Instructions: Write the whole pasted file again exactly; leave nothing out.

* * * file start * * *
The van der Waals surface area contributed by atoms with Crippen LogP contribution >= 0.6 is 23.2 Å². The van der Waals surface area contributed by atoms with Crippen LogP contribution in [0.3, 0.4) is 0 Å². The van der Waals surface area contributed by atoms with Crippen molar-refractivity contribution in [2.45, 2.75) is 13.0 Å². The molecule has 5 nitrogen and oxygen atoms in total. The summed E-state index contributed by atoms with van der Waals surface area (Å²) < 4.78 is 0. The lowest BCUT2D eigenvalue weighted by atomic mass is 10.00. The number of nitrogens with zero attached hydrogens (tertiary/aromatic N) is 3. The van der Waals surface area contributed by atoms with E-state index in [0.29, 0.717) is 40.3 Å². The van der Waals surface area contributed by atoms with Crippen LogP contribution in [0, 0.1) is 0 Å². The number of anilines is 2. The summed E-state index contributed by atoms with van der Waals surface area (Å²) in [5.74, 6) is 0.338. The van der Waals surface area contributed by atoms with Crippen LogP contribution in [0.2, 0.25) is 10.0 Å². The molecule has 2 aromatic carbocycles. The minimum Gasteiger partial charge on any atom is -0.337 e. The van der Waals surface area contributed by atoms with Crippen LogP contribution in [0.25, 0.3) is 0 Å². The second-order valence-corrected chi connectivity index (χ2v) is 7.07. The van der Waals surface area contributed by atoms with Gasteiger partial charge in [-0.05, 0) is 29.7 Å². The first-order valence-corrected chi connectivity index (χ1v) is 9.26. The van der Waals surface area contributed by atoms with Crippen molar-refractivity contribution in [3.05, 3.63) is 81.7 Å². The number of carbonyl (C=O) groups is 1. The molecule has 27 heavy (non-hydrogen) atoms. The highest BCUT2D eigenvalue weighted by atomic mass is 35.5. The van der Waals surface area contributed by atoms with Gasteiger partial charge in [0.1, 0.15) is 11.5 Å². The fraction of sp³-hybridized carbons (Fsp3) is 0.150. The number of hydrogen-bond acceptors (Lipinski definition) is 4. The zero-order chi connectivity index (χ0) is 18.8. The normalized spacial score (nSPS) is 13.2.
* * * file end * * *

The van der Waals surface area contributed by atoms with Crippen LogP contribution >= 0.6 is 23.2 Å². The van der Waals surface area contributed by atoms with Crippen LogP contribution in [0.3, 0.4) is 0 Å². The van der Waals surface area contributed by atoms with Crippen molar-refractivity contribution in [2.45, 2.75) is 13.0 Å². The molecule has 5 nitrogen and oxygen atoms in total. The summed E-state index contributed by atoms with van der Waals surface area (Å²) < 4.78 is 0. The lowest BCUT2D eigenvalue weighted by atomic mass is 10.00. The number of nitrogens with zero attached hydrogens (tertiary/aromatic N) is 3. The van der Waals surface area contributed by atoms with E-state index in [0.29, 0.717) is 40.3 Å². The van der Waals surface area contributed by atoms with Crippen LogP contribution in [0, 0.1) is 0 Å². The number of anilines is 2. The summed E-state index contributed by atoms with van der Waals surface area (Å²) in [5.74, 6) is 0.338. The van der Waals surface area contributed by atoms with Crippen LogP contribution in [0.2, 0.25) is 10.0 Å². The molecule has 2 aromatic carbocycles. The minimum Gasteiger partial charge on any atom is -0.337 e. The van der Waals surface area contributed by atoms with Crippen LogP contribution in [0.25, 0.3) is 0 Å². The second-order valence-corrected chi connectivity index (χ2v) is 7.07. The van der Waals surface area contributed by atoms with Gasteiger partial charge in [-0.05, 0) is 29.7 Å². The first-order valence-corrected chi connectivity index (χ1v) is 9.26. The van der Waals surface area contributed by atoms with Crippen molar-refractivity contribution in [3.05, 3.63) is 81.7 Å². The number of carbonyl (C=O) groups is 1. The molecule has 27 heavy (non-hydrogen) atoms. The highest BCUT2D eigenvalue weighted by atomic mass is 35.5. The van der Waals surface area contributed by atoms with Gasteiger partial charge in [0.1, 0.15) is 11.5 Å². The fraction of sp³-hybridized carbons (Fsp3) is 0.150. The number of hydrogen-bond acceptors (Lipinski definition) is 4. The zero-order chi connectivity index (χ0) is 18.8. The normalized spacial score (nSPS) is 13.2.